The Borders of the Welfare State: Migration, Social Rights and Expulsion (1850-1933)
In current academic and political debates, the tensions between European conceptions of the welfare state and transnational migration are a heatedly discussed issue. How can social promises be kept in times of globalization? Is welfare only feasible in “closed” nation states with tight border controls? Are social rights a privilege of national citizens, or are they a human right due also to foreign immigrants? And under what circumstances are deportations justifiable? Such questions have become a highly explosive and intensely scrutinized subject. Astonishingly little is known, however, about their historical dimensions. There exists by now a rich literature on the origins of modern welfare policies; migration history is flourishing too; and in recent years, the history of citizenship has attracted increasing attention. Yet, these have largely remained three separate strands of research: very few works have studied in detail how the European welfare states dealt with the challenges of migration in their formative phase – challenges that are not only troubling our present.
This project aims at filling the research gap. Taking as its starting point the frequently postulated, but still poorly documented and probably too simplistic hypothesis that the status of aliens deteriorated inversely to the expansion of citizens’ rights with the rise of the modern nation and welfare state, it will explore the relationship between migrants and the institutions of social assistance in their country of residence from the mid-nineteenth century to the interwar period. In these decades, the “social question” ranked high on the political agendas of the emerging industrial societies, and at the same time long-distance labour migration gained momentum. The coincidence of intense social reform activity and high levels of geographic mobility posed the question of what national borders and national citizenship meant with a new kind of urgency. Who was to be entitled to the social benefits already established and envisioned for the future? Who was to be excluded from them? What was to happen with formally not entitled persons if they lost their work, their ability to work or their breadwinner and became destitute? The project will reconstruct the disputes about these issues on two intertwined levels: on the one hand at the level of everyday practices in dealing with (potentially) needy foreigners, looking at exemplary cities and regions; and on the other hand at the level of international treaties and reform initiatives that attempted to coordinate practices between countries. The aim is to write a transnational history of how European societies framed and handled the problem of migrants’ social claims in the early decades of welfare-state building around 1900, which will enlarge our knowledge about the antecedents of current debates.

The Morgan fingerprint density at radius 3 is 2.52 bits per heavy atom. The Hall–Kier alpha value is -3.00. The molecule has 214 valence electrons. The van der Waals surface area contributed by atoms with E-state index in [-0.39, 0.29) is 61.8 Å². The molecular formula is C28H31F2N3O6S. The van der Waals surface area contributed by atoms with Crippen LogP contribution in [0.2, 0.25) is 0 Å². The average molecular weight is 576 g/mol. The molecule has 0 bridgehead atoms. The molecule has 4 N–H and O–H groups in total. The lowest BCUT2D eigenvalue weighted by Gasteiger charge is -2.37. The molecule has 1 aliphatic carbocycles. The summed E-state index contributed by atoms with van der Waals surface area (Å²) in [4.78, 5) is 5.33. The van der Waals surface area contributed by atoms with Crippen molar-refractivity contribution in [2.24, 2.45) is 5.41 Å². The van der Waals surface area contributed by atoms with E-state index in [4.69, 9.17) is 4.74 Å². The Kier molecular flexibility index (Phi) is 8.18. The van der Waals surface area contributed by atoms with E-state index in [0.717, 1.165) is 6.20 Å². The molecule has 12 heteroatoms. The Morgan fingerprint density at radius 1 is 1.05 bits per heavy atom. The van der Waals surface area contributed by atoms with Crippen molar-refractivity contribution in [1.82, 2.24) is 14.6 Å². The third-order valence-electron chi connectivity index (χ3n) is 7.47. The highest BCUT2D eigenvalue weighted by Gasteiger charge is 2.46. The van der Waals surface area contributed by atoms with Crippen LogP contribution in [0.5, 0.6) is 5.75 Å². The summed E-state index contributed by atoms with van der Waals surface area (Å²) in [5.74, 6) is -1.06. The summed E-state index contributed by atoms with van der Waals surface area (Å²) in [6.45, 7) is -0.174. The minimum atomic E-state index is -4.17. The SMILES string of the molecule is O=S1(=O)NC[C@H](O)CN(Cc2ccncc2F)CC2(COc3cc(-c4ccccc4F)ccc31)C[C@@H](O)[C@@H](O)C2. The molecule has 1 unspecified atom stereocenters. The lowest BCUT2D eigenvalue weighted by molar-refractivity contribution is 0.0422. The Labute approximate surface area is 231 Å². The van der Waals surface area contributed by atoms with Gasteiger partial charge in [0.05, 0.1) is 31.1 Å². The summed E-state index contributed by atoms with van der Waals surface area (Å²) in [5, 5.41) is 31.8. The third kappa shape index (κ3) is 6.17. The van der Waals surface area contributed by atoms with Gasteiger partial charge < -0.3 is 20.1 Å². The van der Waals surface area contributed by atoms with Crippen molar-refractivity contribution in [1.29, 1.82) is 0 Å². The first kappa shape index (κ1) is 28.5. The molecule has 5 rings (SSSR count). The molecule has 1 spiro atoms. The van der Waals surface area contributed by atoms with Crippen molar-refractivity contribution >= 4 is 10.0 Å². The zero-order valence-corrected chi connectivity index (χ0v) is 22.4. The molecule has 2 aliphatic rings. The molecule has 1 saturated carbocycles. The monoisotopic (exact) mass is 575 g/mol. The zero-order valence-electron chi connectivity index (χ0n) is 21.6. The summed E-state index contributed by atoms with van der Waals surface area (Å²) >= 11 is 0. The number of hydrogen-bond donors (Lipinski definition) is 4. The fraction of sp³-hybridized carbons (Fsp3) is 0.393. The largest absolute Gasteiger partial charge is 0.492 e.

This three-year project (2018-2021) is funded by the Deutsche Forschungsgemeinschaft (DFG, German Research Foundation) – project number 411657768.
Dr. Beate Althammer
Humboldt-Universität zu Berlin, Germany
The Borders of the Welfare State: Migration, Social Rights and Expulsion
Phone: +49(0)30 2093 702 32
Beate Althammer is a historian with main research interests in the comparative and transnational history of modern Europe. She studied at the University of Zurich and obtained her doctorate with a scholarship of the research training group “Western Europe in Comparative Historical Perspective” at the University of Trier. She then joined the Collaborative Research Centre 600 “Strangers and Poor People: Changing Patterns of Inclusion and Exclusion from Classical Antiquity to the Present Day”, which was funded by the DFG at the University of Trier from 2002 to 2012. In 2011 and 2013, she held research fellowships at the German Historical Institute London, in 2014 at the German Historical Institute Paris. Since 2015, she is a visiting lecturer at the Leuphana University Lüneburg, and in 2016 she earned her habilitation at the University of Trier with a book on the history of vagabondage in nineteenth- and early twentieth-century Germany. In the academic year 2017/18 she was a fellow at re:work, where since November 2018 also her DFG-Project on the “Borders of the Welfare State” is based.
‘Roaming Men, Sedentary Women? The Gendering of Vagrancy Offences in Nineteenth Century Europe’. In Journal of Social History 51 (2018) 4: 736–759.
Vagabunden. Eine Geschichte von Armut, Bettel und Mobilität im Zeitalter der Industrialisierung (1815–1933). Essen: Klartext, 2017.
‘Vagabonds in the German Empire. Mobility, Unemployment, and the Transformation of Social Policies (1870–1914)’. In Poverty and Welfare in Modern German History, edited by Lutz Raphael, 78–104. New York, NY: Berghahn, 2017.
‘Controlling Vagrancy. Germany, England and France, 1880–1914’. In Rescuing the Vulnerable. Poverty, Welfare and Social Ties in Modern Europe, edited by Beate Althammer, Lutz Raphael, and Tamara Stazic-Wendt, 187–211. New York, NY: Berghahn, 2016.
‘Grenzregime. Mobilität, Freizügigkeit und die Ausweisung von Fremden im 19. Jahrhundert’. Westfälische Forschungen 65 (2015): 17–35.
‘Verfassungsstaat und bürgerliches Recht. Die Stellung von Fremden im Europa des langen 19. Jahrhunderts (1789–1914)’. In Fremd und rechtlos? Zugehörigkeitsrechte Fremder von der Antike bis zur Gegenwart. Ein Handbuch, edited by Altay Coşkun and Lutz Raphael, 301–30. Köln: Böhlau, 2014.
Last updated: December 17, 2018